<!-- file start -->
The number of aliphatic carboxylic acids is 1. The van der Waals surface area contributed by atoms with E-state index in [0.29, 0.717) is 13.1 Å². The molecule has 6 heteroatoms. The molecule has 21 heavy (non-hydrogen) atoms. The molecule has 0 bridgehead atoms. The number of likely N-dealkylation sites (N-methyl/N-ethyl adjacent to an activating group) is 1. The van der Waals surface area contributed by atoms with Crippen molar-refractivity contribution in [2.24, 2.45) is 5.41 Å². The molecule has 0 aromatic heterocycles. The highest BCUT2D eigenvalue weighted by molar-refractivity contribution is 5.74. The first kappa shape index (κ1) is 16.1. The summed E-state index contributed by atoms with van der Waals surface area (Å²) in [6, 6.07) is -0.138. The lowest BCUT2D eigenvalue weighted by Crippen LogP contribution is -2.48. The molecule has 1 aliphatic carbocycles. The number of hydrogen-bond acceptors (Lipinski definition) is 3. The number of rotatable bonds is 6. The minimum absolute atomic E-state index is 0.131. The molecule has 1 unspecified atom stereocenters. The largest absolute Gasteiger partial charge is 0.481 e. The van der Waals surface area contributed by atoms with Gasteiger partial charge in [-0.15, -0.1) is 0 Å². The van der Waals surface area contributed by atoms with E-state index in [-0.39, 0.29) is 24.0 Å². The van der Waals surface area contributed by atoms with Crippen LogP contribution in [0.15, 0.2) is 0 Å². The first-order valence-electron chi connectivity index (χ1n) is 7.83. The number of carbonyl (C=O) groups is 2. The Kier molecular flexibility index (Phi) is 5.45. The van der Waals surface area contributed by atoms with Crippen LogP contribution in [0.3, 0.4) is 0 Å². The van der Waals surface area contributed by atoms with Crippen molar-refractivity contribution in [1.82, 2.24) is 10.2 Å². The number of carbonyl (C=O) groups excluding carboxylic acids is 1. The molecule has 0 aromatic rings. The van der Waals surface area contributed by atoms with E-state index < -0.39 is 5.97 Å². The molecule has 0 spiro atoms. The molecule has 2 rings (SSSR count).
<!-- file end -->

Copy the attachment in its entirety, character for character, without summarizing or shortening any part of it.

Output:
The number of aliphatic carboxylic acids is 1. The van der Waals surface area contributed by atoms with E-state index in [0.29, 0.717) is 13.1 Å². The molecule has 6 heteroatoms. The molecule has 21 heavy (non-hydrogen) atoms. The molecule has 0 bridgehead atoms. The number of likely N-dealkylation sites (N-methyl/N-ethyl adjacent to an activating group) is 1. The van der Waals surface area contributed by atoms with Crippen molar-refractivity contribution in [2.24, 2.45) is 5.41 Å². The molecule has 0 aromatic heterocycles. The highest BCUT2D eigenvalue weighted by molar-refractivity contribution is 5.74. The first kappa shape index (κ1) is 16.1. The summed E-state index contributed by atoms with van der Waals surface area (Å²) in [6, 6.07) is -0.138. The lowest BCUT2D eigenvalue weighted by Crippen LogP contribution is -2.48. The molecule has 1 aliphatic carbocycles. The number of hydrogen-bond acceptors (Lipinski definition) is 3. The number of rotatable bonds is 6. The minimum absolute atomic E-state index is 0.131. The molecule has 1 unspecified atom stereocenters. The largest absolute Gasteiger partial charge is 0.481 e. The van der Waals surface area contributed by atoms with Gasteiger partial charge in [-0.15, -0.1) is 0 Å². The van der Waals surface area contributed by atoms with E-state index in [-0.39, 0.29) is 24.0 Å². The van der Waals surface area contributed by atoms with Crippen LogP contribution in [0.15, 0.2) is 0 Å². The first-order valence-electron chi connectivity index (χ1n) is 7.83. The number of carbonyl (C=O) groups is 2. The Kier molecular flexibility index (Phi) is 5.45. The van der Waals surface area contributed by atoms with Crippen LogP contribution in [0.3, 0.4) is 0 Å². The van der Waals surface area contributed by atoms with Crippen molar-refractivity contribution in [1.82, 2.24) is 10.2 Å². The number of carbonyl (C=O) groups excluding carboxylic acids is 1. The molecule has 0 aromatic rings. The van der Waals surface area contributed by atoms with E-state index < -0.39 is 5.97 Å². The molecule has 0 spiro atoms. The molecule has 2 rings (SSSR count).